Risk of postural orthostatic tachycardia syndrome (POTS) is five times higher following COVID-19 than following vaccination

“huge peer review show[ed] vaccines may have caused tens of millions of serious new health problems worldwide”
Cherry-picking: The claim relies on only a part of data by Kwan et al. describing the increase in diagnoses following vaccination. Interpreting the data in its entirety actually shows that the odds of diagnoses are higher following SARS-CoV-2 infection than vaccination.
Misrepresents source (Strawman): Contrary to the claim, the researchers didn’t conclude that COVID-19 vaccines were associated with health problems. In fact, the authors and their research institution stated that vaccines are beneficial even in the light of these new results.
Postural orthostatic tachycardia syndrome (POTS) is a common medical condition making it difficult for people to stand up. Data showed that both COVID-19 and COVID-19 vaccination could increase the risk of POTS. However, data also showed that the risk is five times higher following the disease than following the vaccination, illustrating the benefits of vaccination.

FULL CLAIM: “huge peer review show[ed] vaccines may have caused tens of millions of serious new health problems worldwide” ; “adults ha[d] sharply higher risks of being diagnosed with heart, skin, and psychiatric conditions for at least 90 days after they receive Covid jabs”


Scientific evidence from pre-authorization clinical trials and post-marketing monitoring established that COVID-19 vaccines’ benefits in preventing severe disease and death largely outweigh their possible risks.

However, inaccurate and biased interpretations of scientific studies about post-vaccination mortality and adverse event occurrences continue to feed the false narrative that these vaccines are dangerous and produce dangerous side effects. Previous reviews by Health Feedback explained why such claims were unsupported or the result of flawed data analysis.

A new iteration of such claims surfaced in late February 2023 when journalist Alex Berenson claimed on his Substack page that a “huge peer review show[ed] vaccines may have caused tens of millions of serious new health problems worldwide”, because “adults ha[d] sharply higher risks of being diagnosed with heart, skin, and psychiatric conditions for at least 90 days after they receive Covid jabs”. Berenson has published unsupported or inaccurate claims about COVID-19 and COVID-19 vaccines in the past.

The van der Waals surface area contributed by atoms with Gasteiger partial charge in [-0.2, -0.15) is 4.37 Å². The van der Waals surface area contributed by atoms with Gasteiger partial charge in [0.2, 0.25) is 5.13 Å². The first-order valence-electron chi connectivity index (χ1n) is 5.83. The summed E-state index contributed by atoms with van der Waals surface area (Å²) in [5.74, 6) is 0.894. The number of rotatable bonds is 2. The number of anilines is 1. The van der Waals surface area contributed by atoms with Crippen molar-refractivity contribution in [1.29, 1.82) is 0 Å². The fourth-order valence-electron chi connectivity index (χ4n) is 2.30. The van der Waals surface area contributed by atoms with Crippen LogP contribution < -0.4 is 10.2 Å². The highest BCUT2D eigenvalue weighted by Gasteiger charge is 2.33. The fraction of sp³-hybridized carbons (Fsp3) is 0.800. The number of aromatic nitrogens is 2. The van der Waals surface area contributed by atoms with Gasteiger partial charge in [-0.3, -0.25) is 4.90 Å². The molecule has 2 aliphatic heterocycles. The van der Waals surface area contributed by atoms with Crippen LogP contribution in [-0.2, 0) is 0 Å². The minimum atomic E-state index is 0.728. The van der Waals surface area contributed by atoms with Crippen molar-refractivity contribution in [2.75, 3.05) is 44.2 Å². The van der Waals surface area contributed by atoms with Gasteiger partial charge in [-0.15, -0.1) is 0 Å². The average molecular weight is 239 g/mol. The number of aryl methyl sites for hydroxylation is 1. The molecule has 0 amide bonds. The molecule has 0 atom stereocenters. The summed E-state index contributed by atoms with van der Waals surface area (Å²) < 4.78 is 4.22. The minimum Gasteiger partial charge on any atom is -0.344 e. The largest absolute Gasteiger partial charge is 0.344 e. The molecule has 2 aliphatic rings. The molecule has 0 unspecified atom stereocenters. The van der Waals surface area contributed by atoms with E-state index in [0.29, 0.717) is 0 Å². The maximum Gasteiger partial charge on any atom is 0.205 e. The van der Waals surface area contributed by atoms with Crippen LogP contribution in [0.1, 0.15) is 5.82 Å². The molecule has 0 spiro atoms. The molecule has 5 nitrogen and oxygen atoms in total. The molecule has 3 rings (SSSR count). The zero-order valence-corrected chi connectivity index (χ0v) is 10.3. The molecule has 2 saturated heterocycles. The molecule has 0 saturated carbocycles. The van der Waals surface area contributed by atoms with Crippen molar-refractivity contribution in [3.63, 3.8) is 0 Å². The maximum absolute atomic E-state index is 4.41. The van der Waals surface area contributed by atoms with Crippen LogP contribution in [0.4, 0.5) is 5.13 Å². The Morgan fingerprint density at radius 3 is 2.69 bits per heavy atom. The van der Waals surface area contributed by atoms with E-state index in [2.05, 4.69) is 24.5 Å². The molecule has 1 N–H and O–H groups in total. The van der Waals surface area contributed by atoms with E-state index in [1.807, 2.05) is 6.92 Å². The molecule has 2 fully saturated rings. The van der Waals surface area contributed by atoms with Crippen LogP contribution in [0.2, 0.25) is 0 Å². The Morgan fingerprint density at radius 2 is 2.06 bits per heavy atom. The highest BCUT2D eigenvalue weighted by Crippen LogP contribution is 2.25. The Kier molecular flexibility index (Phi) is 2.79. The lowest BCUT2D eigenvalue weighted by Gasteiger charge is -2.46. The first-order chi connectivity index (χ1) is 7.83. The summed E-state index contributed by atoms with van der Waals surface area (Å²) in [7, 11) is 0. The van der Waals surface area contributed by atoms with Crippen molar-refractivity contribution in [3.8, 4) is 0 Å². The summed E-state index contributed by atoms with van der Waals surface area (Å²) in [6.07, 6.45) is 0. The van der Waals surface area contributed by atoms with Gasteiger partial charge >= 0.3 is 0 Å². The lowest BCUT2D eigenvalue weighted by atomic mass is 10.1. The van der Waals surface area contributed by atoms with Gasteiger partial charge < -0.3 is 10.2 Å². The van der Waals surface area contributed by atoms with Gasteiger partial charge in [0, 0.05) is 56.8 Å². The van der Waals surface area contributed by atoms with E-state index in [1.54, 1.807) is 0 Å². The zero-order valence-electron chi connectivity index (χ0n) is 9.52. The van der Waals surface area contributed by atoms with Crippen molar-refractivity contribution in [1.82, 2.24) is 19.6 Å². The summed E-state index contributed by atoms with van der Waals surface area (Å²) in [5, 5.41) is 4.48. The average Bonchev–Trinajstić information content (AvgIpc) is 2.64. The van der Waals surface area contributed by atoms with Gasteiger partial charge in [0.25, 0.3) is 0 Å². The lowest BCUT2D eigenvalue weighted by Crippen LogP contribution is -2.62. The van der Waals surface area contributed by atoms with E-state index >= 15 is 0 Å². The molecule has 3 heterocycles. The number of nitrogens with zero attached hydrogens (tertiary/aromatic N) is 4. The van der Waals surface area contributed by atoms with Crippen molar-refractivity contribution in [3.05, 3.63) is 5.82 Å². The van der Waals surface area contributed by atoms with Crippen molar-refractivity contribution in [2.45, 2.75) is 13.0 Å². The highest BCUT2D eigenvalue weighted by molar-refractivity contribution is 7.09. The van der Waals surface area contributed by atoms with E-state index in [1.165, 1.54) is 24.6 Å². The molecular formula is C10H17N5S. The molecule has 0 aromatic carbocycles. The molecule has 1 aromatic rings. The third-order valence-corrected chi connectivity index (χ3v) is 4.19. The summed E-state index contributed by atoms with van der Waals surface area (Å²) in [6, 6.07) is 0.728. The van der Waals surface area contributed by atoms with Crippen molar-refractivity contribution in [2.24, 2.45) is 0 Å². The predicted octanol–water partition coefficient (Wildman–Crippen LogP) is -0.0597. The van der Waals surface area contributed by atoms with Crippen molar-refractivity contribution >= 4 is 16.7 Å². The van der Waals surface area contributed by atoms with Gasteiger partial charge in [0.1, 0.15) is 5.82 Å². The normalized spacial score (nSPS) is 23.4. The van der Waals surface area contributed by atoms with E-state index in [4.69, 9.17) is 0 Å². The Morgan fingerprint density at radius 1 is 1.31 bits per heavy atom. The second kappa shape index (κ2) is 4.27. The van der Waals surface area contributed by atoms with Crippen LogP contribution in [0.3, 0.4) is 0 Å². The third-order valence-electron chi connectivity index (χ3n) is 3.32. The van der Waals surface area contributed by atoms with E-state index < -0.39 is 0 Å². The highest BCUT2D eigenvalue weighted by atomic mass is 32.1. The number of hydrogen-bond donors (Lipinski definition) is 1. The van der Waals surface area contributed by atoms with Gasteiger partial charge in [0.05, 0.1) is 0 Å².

Berenson’s claim is based on a study by Kwan and colleagues published in Nature Cardiovascular Research in December 2022[1], which monitored the likelihood of diagnosis of postural orthostatic tachycardia syndrome (POTS) during the three months prior and after COVID-19 vaccination or SARS-CoV-2 infection.

As we will explain below, Berenson’s account of the researchers’ work is incomplete and misleading.

POTS is a medical condition where the body has difficulty adjusting blood pressure when someone stands up from a lying down or sitting position. As a result, the person may experience a range of symptoms such as dizziness or fainting. While POTS isn’t dangerous per se, it can interfere with daily life. Risks of developing POTS are higher following certain medical events such as surgery or infections, including SARS-CoV-2 infection[2,3].

Confirming some previous reports[4,5], the study by Kwan et al. found that the likelihood of being diagnosed with POTS was slightly higher following COVID-19 vaccination than before—1.33 times higher. This is the result that Berenson used to support his claim.

However, Berenson omitted a critical part of the article’s results, namely that the likelihood of a POTS diagnosis was much higher following SARS-CoV-2 infection than after vaccination—5.33 times higher (Figure 1).

Figure 1. Odds of diagnosis. The odd ratio compares the odds of a diagnosis occuring in one situation relatively to another. An odd ratio of one thus means that the odds of diagnosis are equal in both situations. For the odd ratio calculation, the numerator is designated by the arrow, the denominator by the circle. For instance, the odds of a POTS diagnosis is 1.33 times higher post-vaccination relative to pre-vaccination, while the odds of POTS diagnoses post-COVID-19 is 5.35 times higher relative to the post-vaccination period. Adapted from Kwan et al.

The authors thus concluded: